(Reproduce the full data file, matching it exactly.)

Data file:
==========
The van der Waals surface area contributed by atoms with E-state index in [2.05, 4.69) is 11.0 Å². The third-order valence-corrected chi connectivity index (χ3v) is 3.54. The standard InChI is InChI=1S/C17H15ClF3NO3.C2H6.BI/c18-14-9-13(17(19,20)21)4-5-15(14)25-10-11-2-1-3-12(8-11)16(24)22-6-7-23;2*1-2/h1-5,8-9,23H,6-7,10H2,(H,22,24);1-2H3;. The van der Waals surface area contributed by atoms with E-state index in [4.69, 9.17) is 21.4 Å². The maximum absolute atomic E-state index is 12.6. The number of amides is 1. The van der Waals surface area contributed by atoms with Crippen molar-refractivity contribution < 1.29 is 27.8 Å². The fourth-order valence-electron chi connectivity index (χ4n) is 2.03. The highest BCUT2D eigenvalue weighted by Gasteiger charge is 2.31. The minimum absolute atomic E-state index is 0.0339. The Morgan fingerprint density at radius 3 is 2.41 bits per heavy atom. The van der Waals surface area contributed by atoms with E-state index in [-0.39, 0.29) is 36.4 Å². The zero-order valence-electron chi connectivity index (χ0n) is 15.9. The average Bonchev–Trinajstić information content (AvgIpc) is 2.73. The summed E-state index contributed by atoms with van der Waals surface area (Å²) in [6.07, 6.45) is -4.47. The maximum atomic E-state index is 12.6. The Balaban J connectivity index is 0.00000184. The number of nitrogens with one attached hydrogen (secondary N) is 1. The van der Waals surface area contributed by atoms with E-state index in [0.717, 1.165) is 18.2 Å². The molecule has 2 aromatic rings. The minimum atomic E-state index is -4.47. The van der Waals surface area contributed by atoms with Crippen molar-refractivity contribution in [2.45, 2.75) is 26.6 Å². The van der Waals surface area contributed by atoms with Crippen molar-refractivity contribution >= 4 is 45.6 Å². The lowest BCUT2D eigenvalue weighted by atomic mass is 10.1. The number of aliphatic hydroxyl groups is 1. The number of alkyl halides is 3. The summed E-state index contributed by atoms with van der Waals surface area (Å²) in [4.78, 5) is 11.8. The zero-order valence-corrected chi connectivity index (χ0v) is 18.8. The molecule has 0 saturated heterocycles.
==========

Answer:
The van der Waals surface area contributed by atoms with E-state index in [2.05, 4.69) is 11.0 Å². The third-order valence-corrected chi connectivity index (χ3v) is 3.54. The standard InChI is InChI=1S/C17H15ClF3NO3.C2H6.BI/c18-14-9-13(17(19,20)21)4-5-15(14)25-10-11-2-1-3-12(8-11)16(24)22-6-7-23;2*1-2/h1-5,8-9,23H,6-7,10H2,(H,22,24);1-2H3;. The van der Waals surface area contributed by atoms with E-state index in [4.69, 9.17) is 21.4 Å². The maximum absolute atomic E-state index is 12.6. The number of amides is 1. The van der Waals surface area contributed by atoms with Crippen molar-refractivity contribution < 1.29 is 27.8 Å². The fourth-order valence-electron chi connectivity index (χ4n) is 2.03. The highest BCUT2D eigenvalue weighted by Gasteiger charge is 2.31. The minimum absolute atomic E-state index is 0.0339. The Morgan fingerprint density at radius 3 is 2.41 bits per heavy atom. The van der Waals surface area contributed by atoms with E-state index in [-0.39, 0.29) is 36.4 Å². The zero-order valence-electron chi connectivity index (χ0n) is 15.9. The average Bonchev–Trinajstić information content (AvgIpc) is 2.73. The summed E-state index contributed by atoms with van der Waals surface area (Å²) in [6.07, 6.45) is -4.47. The maximum atomic E-state index is 12.6. The Balaban J connectivity index is 0.00000184. The number of nitrogens with one attached hydrogen (secondary N) is 1. The van der Waals surface area contributed by atoms with E-state index in [0.717, 1.165) is 18.2 Å². The molecule has 2 aromatic rings. The minimum atomic E-state index is -4.47. The van der Waals surface area contributed by atoms with Crippen molar-refractivity contribution in [2.45, 2.75) is 26.6 Å². The van der Waals surface area contributed by atoms with Crippen molar-refractivity contribution >= 4 is 45.6 Å². The lowest BCUT2D eigenvalue weighted by atomic mass is 10.1. The number of aliphatic hydroxyl groups is 1. The number of alkyl halides is 3. The summed E-state index contributed by atoms with van der Waals surface area (Å²) in [4.78, 5) is 11.8. The zero-order valence-corrected chi connectivity index (χ0v) is 18.8. The molecule has 0 saturated heterocycles.